@Mary Sanders - thank you for your comment. Please consult APHIS’ Asian Giant Hornet and Lookalikes Guide. If you believe the specimen is an Asian giant hornet, please report your potential sighting to the Washington state apiary inspector. We suggest you reach out to your local Extension office for advice on living with native insects, which are an important part of the local ecosystem.
Hello, Four years ago a huge reddish-orange hornet slowly descended down from the sky as my nephew and I were sitting on our deck, the only reason I noticed it was because I glanced up at my hummingbird feeders which are hanging on a second-story window above the deck. I am pretty well versed in my entomology (my cousin has a Ph.D. from Cornell in entomology), this insect slowly hovered about three feet from my face, it was the size of my thumb. I thought it was a hummingbird because it dropped down vertically in a slow descent. I went to get my camera to take a photo, but unfortunately, it flew off after hovering around us for less than a minute. My neighbor across the street has honeybee colonies. Hearing recent stories on Asian giant hornets I "googled" photos of them and that is what we saw.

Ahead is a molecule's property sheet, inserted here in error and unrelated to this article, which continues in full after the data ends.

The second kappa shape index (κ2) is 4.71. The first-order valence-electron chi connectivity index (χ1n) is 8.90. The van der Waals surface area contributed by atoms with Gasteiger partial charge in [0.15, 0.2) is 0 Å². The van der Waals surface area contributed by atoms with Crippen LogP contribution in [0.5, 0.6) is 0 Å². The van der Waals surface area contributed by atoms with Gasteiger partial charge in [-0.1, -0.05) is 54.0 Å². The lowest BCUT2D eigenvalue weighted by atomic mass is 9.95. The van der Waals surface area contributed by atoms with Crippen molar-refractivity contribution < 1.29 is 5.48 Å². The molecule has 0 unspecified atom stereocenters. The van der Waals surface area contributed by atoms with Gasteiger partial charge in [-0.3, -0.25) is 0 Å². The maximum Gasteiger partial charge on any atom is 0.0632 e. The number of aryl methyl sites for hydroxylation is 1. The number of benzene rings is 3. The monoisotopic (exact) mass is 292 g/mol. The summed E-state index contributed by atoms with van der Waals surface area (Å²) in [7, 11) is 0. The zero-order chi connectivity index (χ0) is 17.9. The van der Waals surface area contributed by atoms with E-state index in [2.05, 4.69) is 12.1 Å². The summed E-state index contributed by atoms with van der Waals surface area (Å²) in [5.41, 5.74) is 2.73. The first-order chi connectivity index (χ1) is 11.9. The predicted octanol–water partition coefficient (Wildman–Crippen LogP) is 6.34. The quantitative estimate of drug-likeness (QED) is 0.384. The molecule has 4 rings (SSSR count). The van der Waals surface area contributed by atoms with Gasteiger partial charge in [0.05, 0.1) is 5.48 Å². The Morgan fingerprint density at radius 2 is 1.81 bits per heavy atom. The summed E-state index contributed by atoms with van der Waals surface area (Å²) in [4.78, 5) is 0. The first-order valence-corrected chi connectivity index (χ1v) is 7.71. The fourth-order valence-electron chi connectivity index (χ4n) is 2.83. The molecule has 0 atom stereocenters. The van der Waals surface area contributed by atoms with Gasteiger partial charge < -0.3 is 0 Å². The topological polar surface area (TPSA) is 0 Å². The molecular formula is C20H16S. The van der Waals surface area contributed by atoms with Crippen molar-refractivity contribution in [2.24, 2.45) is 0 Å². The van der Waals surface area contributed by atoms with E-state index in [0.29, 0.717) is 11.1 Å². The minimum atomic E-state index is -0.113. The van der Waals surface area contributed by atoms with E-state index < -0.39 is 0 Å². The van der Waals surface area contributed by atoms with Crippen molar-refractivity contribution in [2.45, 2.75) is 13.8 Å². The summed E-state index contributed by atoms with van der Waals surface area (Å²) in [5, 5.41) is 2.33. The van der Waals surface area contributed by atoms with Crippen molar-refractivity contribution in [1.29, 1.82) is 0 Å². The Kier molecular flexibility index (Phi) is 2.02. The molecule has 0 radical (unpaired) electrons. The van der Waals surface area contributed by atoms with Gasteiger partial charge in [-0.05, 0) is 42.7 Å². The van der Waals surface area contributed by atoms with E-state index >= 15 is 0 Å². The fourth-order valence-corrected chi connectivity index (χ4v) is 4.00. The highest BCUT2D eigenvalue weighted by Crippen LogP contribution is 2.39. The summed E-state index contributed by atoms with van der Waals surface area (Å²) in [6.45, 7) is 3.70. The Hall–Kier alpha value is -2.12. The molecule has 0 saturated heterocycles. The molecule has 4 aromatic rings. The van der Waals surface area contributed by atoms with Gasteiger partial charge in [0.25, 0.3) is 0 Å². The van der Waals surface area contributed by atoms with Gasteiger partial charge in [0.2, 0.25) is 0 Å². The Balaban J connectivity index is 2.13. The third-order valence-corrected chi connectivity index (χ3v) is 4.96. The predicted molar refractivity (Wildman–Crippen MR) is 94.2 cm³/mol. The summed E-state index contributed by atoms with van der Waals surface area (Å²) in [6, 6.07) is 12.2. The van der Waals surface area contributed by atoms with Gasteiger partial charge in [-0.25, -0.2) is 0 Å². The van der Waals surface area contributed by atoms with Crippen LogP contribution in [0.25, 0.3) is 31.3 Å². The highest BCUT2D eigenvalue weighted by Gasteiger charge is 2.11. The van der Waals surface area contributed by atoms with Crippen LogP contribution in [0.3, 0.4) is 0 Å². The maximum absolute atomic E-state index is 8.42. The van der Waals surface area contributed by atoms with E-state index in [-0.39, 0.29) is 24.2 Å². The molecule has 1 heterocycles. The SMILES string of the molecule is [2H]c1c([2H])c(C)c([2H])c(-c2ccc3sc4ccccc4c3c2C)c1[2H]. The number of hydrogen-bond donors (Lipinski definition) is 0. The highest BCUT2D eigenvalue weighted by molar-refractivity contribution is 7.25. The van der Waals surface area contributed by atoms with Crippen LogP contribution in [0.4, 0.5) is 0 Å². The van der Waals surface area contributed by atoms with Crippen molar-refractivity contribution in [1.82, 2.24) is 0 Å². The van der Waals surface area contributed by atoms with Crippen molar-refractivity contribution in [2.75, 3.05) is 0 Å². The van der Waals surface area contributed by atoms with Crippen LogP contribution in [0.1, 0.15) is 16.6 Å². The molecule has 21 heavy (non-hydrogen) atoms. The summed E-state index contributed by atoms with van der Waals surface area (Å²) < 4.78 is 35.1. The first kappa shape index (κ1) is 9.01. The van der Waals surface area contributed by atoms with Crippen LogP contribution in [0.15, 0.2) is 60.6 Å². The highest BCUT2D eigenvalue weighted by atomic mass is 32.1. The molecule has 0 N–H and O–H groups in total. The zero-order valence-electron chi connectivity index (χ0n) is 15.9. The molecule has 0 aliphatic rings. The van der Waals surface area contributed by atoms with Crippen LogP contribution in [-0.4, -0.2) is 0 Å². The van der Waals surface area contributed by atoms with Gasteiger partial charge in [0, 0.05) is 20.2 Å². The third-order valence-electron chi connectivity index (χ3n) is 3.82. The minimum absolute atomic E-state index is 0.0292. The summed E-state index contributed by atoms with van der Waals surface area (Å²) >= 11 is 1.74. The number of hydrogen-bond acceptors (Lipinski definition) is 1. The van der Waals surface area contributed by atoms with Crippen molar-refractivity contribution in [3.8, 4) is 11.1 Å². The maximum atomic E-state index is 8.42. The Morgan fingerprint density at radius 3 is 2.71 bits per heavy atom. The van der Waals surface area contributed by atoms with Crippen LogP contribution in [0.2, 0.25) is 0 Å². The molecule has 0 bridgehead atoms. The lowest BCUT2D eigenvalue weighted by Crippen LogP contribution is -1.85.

Can Bee Keepers use a simple device to prevent entry of larger predators? I envision a simple pipe elbow, probably 3/8" pipe, that would allow bees, but not the larger hornets to enter?
My limited knowledge of honey bees recalls the annual migration paths of western and eastern bees south through Central America, where they are replaced by their young, genetically programmed to return next year, either northwest or northeast states. This leads me to wonder if the predator hornets will follow those migratory bees south.
@Don Morrison - thank you for your comment. Some beekeepers use excluders on the entrances to beehives to keep predators out. APHIS has not tested this method, so we cannot provide a recommendation for or against excluders.
To your question about migration, some commercial beekeepers are called migratory beekeepers, because they move their bees for pollination contracts. However, honey bees do not migrate the way some birds and butterflies do.
Like honey bees, the Asian giant hornet overwinters when it gets cold, rather than migrating south. To date, Asian giant hornets have not been identified outside of Washington State.